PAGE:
Garner's biggest contribution to the Astros, however, is his personality. Houston teams of the past have been knocked for wilting in pressure situations -- they have not won a postseason series in four appearances since 1997. Garner is the Astros' Dr. Phil, and the similarities go beyond the name and chalkboard eraser moustache the two share. Garner managers his team with emotion; he is a passionate, fiery leader, one prone to outbursts of joy and frustration from his perch in the dugout. In August, with Houston stumbling in its pursuit of the wild card, Garner held a team meeting to talk about what to him was a troubling statistic: the Astros hadn't come from behind to win a game in the ninth inning since July, 2003. "It was a big elephant in the room," says Garner, "so I said, let's just get it out in the open and talk about it. Guys got up and said some things that needed to be said." Says Jeff Bagwell, "We just talked about how we shouldn't put so much pressure on ourselves and just trust the guy next to us, that guys would pick each other up. And we talked about what different things could be done in certain scenarios."

Less than a week after that meeting, the Astros rallied from three runs down in the ninth against the Expos to win, 5-4, on Aug. 15. Since that game, the Astros went an astonishing 36-10.

Garner embraces emotion: earlier this season Bagwell called out Roy Oswalt for drilling an Expos pitcher. The two players confronted each other in the clubhouse the next morning, and when asked about it, Garner says, "I'd rather see them fighting in [the clubhouse], with fists going, rather than it festering and finding out about it two weeks later with groups whispering in different sides of the clubhouse."

And so under Garner's leadership, the Astros march forward with the best starting duo in the playoffs (Roger Clemens & Roy Oswalt), the most dominant closer in the majors (Brad Lidge) not named Mariano Rivera, and a formidable offense that is peaking at the right time. If the Braves were playing any other team in the NL right now, they'd be the pick to advance to the NLCS, but Houston's too hot. The Astros will beat the Braves in four.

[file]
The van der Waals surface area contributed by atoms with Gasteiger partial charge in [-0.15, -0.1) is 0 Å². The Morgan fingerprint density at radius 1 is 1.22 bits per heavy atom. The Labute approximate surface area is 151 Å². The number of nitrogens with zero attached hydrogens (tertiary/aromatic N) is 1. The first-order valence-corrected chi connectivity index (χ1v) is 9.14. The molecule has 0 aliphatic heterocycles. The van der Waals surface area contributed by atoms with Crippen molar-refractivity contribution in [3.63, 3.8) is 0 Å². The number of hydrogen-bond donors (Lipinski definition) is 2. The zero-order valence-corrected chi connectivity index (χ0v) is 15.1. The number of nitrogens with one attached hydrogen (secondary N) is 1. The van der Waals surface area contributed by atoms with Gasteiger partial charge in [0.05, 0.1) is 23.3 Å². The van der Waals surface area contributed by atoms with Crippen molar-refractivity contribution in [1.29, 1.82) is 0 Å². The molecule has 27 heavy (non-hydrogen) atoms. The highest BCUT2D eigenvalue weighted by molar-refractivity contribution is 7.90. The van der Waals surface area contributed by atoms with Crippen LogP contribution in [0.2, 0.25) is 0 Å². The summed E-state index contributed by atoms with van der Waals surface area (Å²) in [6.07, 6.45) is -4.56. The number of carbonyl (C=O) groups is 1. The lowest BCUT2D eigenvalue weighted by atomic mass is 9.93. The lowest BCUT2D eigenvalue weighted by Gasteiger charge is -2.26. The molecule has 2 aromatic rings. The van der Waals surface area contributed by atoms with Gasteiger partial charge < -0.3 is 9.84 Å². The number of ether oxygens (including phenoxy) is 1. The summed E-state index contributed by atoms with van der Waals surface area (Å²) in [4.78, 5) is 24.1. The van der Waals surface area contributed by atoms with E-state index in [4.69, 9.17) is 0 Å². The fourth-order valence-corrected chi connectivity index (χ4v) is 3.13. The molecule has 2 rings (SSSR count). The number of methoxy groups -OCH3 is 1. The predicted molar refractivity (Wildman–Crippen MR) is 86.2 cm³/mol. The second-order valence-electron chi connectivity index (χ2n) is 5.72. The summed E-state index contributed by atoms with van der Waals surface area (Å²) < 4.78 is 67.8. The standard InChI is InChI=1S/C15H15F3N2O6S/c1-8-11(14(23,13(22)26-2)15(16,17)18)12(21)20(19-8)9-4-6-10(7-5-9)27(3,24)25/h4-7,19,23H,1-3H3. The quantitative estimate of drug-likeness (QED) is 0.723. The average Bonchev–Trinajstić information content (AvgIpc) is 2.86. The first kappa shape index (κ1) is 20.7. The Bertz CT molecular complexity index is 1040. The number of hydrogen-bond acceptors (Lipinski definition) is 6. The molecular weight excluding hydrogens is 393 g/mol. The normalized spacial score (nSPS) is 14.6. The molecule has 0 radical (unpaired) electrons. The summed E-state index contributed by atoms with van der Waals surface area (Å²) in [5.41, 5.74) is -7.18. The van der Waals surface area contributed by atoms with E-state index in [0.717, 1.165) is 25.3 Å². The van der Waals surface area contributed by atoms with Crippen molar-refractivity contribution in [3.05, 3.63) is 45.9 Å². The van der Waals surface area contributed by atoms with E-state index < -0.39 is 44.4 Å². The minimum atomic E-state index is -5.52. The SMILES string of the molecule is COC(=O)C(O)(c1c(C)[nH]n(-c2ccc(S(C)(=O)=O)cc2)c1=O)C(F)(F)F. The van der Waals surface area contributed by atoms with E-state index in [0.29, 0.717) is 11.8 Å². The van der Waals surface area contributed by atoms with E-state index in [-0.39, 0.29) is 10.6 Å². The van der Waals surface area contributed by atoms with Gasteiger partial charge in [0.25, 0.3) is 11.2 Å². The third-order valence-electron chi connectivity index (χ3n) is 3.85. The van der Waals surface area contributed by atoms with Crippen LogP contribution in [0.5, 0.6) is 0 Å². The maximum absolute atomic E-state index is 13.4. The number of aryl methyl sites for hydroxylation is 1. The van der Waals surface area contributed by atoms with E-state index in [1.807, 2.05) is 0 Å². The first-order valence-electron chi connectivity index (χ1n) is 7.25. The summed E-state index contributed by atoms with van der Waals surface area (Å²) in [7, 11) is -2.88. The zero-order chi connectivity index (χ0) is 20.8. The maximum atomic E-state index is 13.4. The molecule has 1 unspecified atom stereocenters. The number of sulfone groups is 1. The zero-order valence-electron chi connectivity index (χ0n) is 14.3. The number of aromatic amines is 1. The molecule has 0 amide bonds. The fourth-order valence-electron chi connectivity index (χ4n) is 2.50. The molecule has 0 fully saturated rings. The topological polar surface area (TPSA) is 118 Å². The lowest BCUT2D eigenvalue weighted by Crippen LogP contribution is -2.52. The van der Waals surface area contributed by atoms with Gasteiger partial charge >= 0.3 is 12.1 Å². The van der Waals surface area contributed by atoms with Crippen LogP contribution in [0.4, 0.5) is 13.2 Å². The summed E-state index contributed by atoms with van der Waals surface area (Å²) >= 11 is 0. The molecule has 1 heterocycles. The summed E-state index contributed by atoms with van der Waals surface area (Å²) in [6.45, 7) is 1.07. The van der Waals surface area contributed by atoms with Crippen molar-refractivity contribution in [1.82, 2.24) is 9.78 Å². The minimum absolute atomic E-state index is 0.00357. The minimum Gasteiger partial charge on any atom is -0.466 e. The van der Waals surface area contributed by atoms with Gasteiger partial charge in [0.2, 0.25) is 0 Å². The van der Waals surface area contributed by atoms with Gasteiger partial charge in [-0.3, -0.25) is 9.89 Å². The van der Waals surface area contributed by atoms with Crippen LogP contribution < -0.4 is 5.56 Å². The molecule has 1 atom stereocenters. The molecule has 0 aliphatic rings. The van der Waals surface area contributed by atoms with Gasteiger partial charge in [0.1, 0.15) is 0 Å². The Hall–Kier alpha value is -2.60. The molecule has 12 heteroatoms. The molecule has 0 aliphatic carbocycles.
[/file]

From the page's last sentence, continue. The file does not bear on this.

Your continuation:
Other picks: A team starting Jeff Weaver and Jose Lima in a three-man rotation is going nowhere. In an already thin bullpen, Eric Gagne is hurting -- perhaps the result of being overworked in August in September. St. Louis over the Dodgers in three. Meanwhile in the AL, the fashionable pick is the Twins, but beyond Johan Santana the Twins are too thin in their rotation, have too little firepower in their lineup, and have too little experience in the bullpen (Yes, Joe Nathan is 44-for-47 in save opportunities, but he has seen nothing like an October inning at Yankee Stadium). In the end, the Yankees' mighty lineup overpowers. Yankees in four.

But given the Yankees' sad state of starting pitching, the feeling here is that the winner of the Red Sox-Angels series will be the AL rep in the World Series. Curt Schilling is the difference maker here. Red Sox in a classic five-game series.

Other thoughts from the week that was:

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Vladimir Guerrero is the true AL MVP. Yes, perhaps the Blog deserves the inevitable accusations of flip flopping and sending mixed messages. Only one week ago in this exact space, the Blog was certain that Mark Teixeira deserved the accolade. But haven't we learned that it's one thing to be certain, and another to be certain and wrong? Guerrero made a convincing case for himself last week as he carried his Angels to the postseason. Guerrero is the Blog's revised AL MVP pick.

What were the execs at FOX thinking? It was the single biggest travesty committed by TV executives since Andy Richter Controls the Universe was killed after a marvelous one-year run. Last Saturday was the most important day of the baseball season, with two division races being decided in two games. And yet as the Dodgers-Giants and Athletics-Angels games came to their stirring conclusion, here in New York City, FOX -- the alleged "home of Major League Baseball" -- was showing ... M.A.S.H.? Are you kidding me? Fox execs had chosen to broadcast the barely meaningful Cubs-Braves game at 1 pm ET on Saturday. Because of blackout rules, the two clinching games weren't available on MLB's Extra Innings package, and so most of the faithful were reduced to clicking the reload button on their web browsers. Good practice, I guess, for the fantasy football live scoring button clicking on Sunday afternoon.

Bob Melvin, fired over the weekend by the Mariners, deserved another season. When he arrived in Seattle last season, Melvin inherited a team as vibrant and dangerous as the cast of Cocoon. You have to give Melvin a ton of credit for getting his beaten-down players to compete hard down the stretch as they derailed both the A's and the Rangers in their postseason pusuit. The Mariners won seven of their last 12 games against the Angels, A's, and Rangers. No team was a bigger spoiler down the stretch.

Unnecessary Apprentice thought of the week: Not since the 2004 Cubs has there been a more dysfunctional bunch than the whiny, back-stabbing, and utterly incompetent ladies at Apex. What is The Donald waiting for? If he were a smart ratings man, Trump would ax the entire group Thursday, right after the Will & Grace credits roll. No need to sit through six weeks of this nonsense.

But enough griping. The playoffs, after all, are finally here, and it's on to Atlanta ...